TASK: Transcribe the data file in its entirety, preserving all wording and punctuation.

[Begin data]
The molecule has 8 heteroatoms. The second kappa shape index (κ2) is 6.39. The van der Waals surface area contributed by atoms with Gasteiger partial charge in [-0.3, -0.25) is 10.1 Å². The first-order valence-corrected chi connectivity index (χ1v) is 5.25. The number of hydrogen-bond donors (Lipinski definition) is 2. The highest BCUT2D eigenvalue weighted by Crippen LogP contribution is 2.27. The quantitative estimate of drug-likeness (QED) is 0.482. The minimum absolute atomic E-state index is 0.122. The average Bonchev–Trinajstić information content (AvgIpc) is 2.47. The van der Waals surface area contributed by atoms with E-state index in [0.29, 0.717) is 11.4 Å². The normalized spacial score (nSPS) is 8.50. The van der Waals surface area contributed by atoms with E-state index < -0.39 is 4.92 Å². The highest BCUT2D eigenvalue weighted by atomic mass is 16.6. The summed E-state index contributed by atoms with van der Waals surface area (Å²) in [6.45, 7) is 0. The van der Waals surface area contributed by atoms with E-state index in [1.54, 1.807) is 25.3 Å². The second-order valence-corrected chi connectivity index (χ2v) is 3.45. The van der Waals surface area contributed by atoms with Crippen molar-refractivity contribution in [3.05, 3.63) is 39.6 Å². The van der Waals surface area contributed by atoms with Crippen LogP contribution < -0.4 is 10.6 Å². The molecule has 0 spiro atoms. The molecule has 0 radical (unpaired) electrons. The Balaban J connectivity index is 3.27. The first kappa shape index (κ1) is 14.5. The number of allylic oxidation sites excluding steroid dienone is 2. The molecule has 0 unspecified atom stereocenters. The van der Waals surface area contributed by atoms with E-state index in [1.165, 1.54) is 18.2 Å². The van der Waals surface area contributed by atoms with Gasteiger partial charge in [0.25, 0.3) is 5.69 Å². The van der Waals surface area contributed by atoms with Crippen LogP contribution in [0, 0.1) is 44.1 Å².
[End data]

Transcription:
The molecule has 8 heteroatoms. The second kappa shape index (κ2) is 6.39. The van der Waals surface area contributed by atoms with Gasteiger partial charge in [-0.3, -0.25) is 10.1 Å². The first-order valence-corrected chi connectivity index (χ1v) is 5.25. The number of hydrogen-bond donors (Lipinski definition) is 2. The highest BCUT2D eigenvalue weighted by Crippen LogP contribution is 2.27. The quantitative estimate of drug-likeness (QED) is 0.482. The minimum absolute atomic E-state index is 0.122. The average Bonchev–Trinajstić information content (AvgIpc) is 2.47. The van der Waals surface area contributed by atoms with E-state index in [0.29, 0.717) is 11.4 Å². The normalized spacial score (nSPS) is 8.50. The van der Waals surface area contributed by atoms with E-state index < -0.39 is 4.92 Å². The highest BCUT2D eigenvalue weighted by atomic mass is 16.6. The summed E-state index contributed by atoms with van der Waals surface area (Å²) in [6.45, 7) is 0. The van der Waals surface area contributed by atoms with E-state index in [1.54, 1.807) is 25.3 Å². The second-order valence-corrected chi connectivity index (χ2v) is 3.45. The van der Waals surface area contributed by atoms with Crippen molar-refractivity contribution in [3.05, 3.63) is 39.6 Å². The van der Waals surface area contributed by atoms with Crippen LogP contribution < -0.4 is 10.6 Å². The molecule has 0 spiro atoms. The molecule has 0 radical (unpaired) electrons. The Balaban J connectivity index is 3.27. The first kappa shape index (κ1) is 14.5. The number of allylic oxidation sites excluding steroid dienone is 2. The molecule has 0 unspecified atom stereocenters. The van der Waals surface area contributed by atoms with E-state index in [1.165, 1.54) is 18.2 Å². The van der Waals surface area contributed by atoms with Gasteiger partial charge in [0.25, 0.3) is 5.69 Å². The van der Waals surface area contributed by atoms with Crippen LogP contribution in [0, 0.1) is 44.1 Å².